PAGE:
Ofer Eitan Declares: Photographer and shark attack survivor captures harrowing - Jonathan Cartu - Wedding & Engagement Photography Services
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Ofer Eitan Declares: Photographer and shark attack survivor captures harrowing

Photographer and shark attack survivor captures harrowing

Ofer Eitan Declares: Photographer and shark attack survivor captures harrowing

A bumper season.

It is, to put it mildly, bumper season for Great White sharks on that fifty mile stretch between the Gold Coast and Ballina. 

(RIP Rob Pedretti, RIP Nick Slater and, a little further south, RIP teenager Mani Hart-Deville. All surfers, all killed by Great Whites in the last three months.)

One week ago, foilboarder and local surfer Christian Bungate was hit by an eighteen-foot Great White at Cabarita, a few days after the Tweed Heads Pro was cleared when an eight-foot shark of indeterminate species swam through the lineup. 

At Broken Head, same day, a twelve-foot Great White swam through a crowd of fifty surfers, bumping one surfer on its way through. 

At Kirra, a few hundred metres down the beach from the Superbank, surfers were cleared when a shark swam though the lineup. 

Meanwhile, a Gold Coast fisherman says shark numbers are “out of control” and that there is “definitely no shortage of Great Whites. We see them all the time and we never saw them before.

And, six days ago, at the mouth of Tallebudgera Creek, a thin cord of water that separates Palm Beach from Burleigh Heads, and where you might paddle out when Burleigh is big, a twelve-foot Great White was spotted.

Three days ago, photographer Chris Laught (@mrmysto), born in South Oz but living in Cabarita while he studies film at a vocational college in nearly Kingscliff, was shooting Duranbah, a few hundred metres from where Nick Slater was killed by a Great White two weeks earlier. 

The waves, three-foot, a little bigger on the sets, dreamy as hell. Not even six am and already forty guys were out chasing a morning hit before the spring onshore. 

Dawn, D-Bah, with G-Dub.

The following day Chris is processing his shots on his laptop when he sees a Great White swimming through a wave, fifteen feet from surfers. 

“I immediately thought I should right a shark hotline but figured it’s already twelve hours too late,” he says. 

Chris, who rides a bodyboard, knows about sharks. 

He’s photographed, swam and surfed desert South Australia plenty of times, seen Whites, knows guys who’ve been brushed.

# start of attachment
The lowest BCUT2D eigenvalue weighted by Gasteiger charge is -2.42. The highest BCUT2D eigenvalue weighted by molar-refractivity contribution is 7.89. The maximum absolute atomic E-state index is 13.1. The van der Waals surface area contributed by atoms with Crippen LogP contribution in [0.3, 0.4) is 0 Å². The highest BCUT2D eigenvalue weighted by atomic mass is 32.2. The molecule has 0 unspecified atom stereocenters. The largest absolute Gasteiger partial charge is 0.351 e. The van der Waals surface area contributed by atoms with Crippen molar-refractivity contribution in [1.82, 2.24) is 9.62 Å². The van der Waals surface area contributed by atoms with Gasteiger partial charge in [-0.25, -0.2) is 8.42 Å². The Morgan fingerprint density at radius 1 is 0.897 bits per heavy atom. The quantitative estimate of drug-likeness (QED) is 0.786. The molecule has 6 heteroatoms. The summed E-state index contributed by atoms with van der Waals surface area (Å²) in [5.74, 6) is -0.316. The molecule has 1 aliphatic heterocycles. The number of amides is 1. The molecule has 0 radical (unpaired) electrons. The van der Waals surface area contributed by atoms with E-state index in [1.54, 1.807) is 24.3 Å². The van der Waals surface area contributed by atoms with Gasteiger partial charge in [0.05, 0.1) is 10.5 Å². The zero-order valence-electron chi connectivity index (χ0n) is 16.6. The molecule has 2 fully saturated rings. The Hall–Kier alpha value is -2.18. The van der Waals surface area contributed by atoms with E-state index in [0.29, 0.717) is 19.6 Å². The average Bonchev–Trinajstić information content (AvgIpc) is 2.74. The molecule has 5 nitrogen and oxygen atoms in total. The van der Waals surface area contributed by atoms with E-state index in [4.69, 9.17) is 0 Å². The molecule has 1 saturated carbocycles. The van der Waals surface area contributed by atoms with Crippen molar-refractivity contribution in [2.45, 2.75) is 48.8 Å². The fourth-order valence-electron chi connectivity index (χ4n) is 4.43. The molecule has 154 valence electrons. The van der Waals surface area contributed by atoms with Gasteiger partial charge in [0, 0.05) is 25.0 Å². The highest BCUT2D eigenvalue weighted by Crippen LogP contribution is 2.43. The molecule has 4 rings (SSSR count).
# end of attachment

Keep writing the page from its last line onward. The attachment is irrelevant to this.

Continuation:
And, he was hit, literally, by a bronze whaler while surfing at Goolwa Beach south of Adelaide in 2012, the animal hitting his leg with speed, “a massive collision” he calls it, “way harder than being hit by a cricket ball.” 

The collision crushed his calf muscle, gave him a thing called compartment syndrome where pressure within the muscles builds to dangerous levels. He’s had three bouts with deep vein thrombosis and if he wants to fly anywhere he has to walk up and down the aisles for most of the flight. 

He laughs, a little uneasily maybe, when we talk about the White at D-Bah. When he left South Oz to live on the NSW South Coast in 2016 he was thrilled to be in an area that, historically at least, wasn’t known for big sharks. 

But this year’s shift to the north coast, to Cabarita, has coincided with the greatest concentration of Great White attacks on surfers, anywhere, in history. 

First, he was told to avoid South Wall Ballina. Then he started seeing bait balls everywhere at Caba and started to think, this doesn’t feel like the tropical sea change I thought it’d be. 

“You don’t associate Great Whites with Queensland,” he says. 

Chris was there, in the Caba carpark, when Christian Bungate survived the hit by the eighteen-footer. 

“The beach had just been evacuated and he showed me the tooth in his foil,” says Chris. “He was really shaking, he juste wanted to get out of there.”

Whites here, Whites there, now turning up close to shore, close to surfers at D-Bah? 

The photo put the wind up him? 

“Oh man, I’d love to get the boog out at D-Bah, I still do, but you have that wariness, the same you get when you surf desert South Australia. You’re playing the numbers game up here, to be honest.” 

Jon Cartu